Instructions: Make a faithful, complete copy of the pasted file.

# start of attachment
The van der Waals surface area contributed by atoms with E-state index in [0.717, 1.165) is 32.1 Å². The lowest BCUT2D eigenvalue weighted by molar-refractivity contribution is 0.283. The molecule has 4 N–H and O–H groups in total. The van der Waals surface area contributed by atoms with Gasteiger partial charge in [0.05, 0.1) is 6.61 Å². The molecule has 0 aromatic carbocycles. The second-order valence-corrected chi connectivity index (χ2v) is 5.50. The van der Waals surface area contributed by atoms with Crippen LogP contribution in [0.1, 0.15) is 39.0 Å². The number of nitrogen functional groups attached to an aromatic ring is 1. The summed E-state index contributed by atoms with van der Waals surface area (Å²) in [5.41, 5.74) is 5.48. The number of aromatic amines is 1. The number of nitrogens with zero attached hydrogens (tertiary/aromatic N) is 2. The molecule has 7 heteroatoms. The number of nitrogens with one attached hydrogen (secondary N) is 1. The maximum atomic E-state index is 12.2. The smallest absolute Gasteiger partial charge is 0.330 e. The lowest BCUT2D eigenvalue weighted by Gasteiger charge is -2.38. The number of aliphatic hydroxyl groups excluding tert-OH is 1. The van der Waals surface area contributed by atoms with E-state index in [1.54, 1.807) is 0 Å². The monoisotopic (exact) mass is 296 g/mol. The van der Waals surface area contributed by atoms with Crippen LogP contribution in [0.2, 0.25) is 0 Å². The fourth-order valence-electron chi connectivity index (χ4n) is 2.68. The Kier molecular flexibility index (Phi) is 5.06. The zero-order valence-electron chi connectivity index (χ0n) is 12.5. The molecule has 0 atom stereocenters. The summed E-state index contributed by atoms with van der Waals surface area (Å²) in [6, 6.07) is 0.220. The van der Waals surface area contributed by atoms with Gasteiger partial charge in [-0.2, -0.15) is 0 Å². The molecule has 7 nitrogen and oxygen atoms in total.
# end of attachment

The van der Waals surface area contributed by atoms with E-state index in [0.717, 1.165) is 32.1 Å². The lowest BCUT2D eigenvalue weighted by molar-refractivity contribution is 0.283. The molecule has 4 N–H and O–H groups in total. The van der Waals surface area contributed by atoms with Gasteiger partial charge in [0.05, 0.1) is 6.61 Å². The molecule has 0 aromatic carbocycles. The second-order valence-corrected chi connectivity index (χ2v) is 5.50. The van der Waals surface area contributed by atoms with Crippen LogP contribution in [0.1, 0.15) is 39.0 Å². The number of nitrogen functional groups attached to an aromatic ring is 1. The summed E-state index contributed by atoms with van der Waals surface area (Å²) in [5.41, 5.74) is 5.48. The number of aromatic amines is 1. The number of nitrogens with zero attached hydrogens (tertiary/aromatic N) is 2. The molecule has 7 heteroatoms. The number of nitrogens with one attached hydrogen (secondary N) is 1. The maximum atomic E-state index is 12.2. The smallest absolute Gasteiger partial charge is 0.330 e. The lowest BCUT2D eigenvalue weighted by Gasteiger charge is -2.38. The number of aliphatic hydroxyl groups excluding tert-OH is 1. The van der Waals surface area contributed by atoms with E-state index in [1.54, 1.807) is 0 Å². The monoisotopic (exact) mass is 296 g/mol. The van der Waals surface area contributed by atoms with Crippen LogP contribution in [0.2, 0.25) is 0 Å². The fourth-order valence-electron chi connectivity index (χ4n) is 2.68. The Kier molecular flexibility index (Phi) is 5.06. The zero-order valence-electron chi connectivity index (χ0n) is 12.5. The molecule has 0 atom stereocenters. The summed E-state index contributed by atoms with van der Waals surface area (Å²) in [6, 6.07) is 0.220. The van der Waals surface area contributed by atoms with Gasteiger partial charge in [-0.2, -0.15) is 0 Å². The molecule has 7 nitrogen and oxygen atoms in total.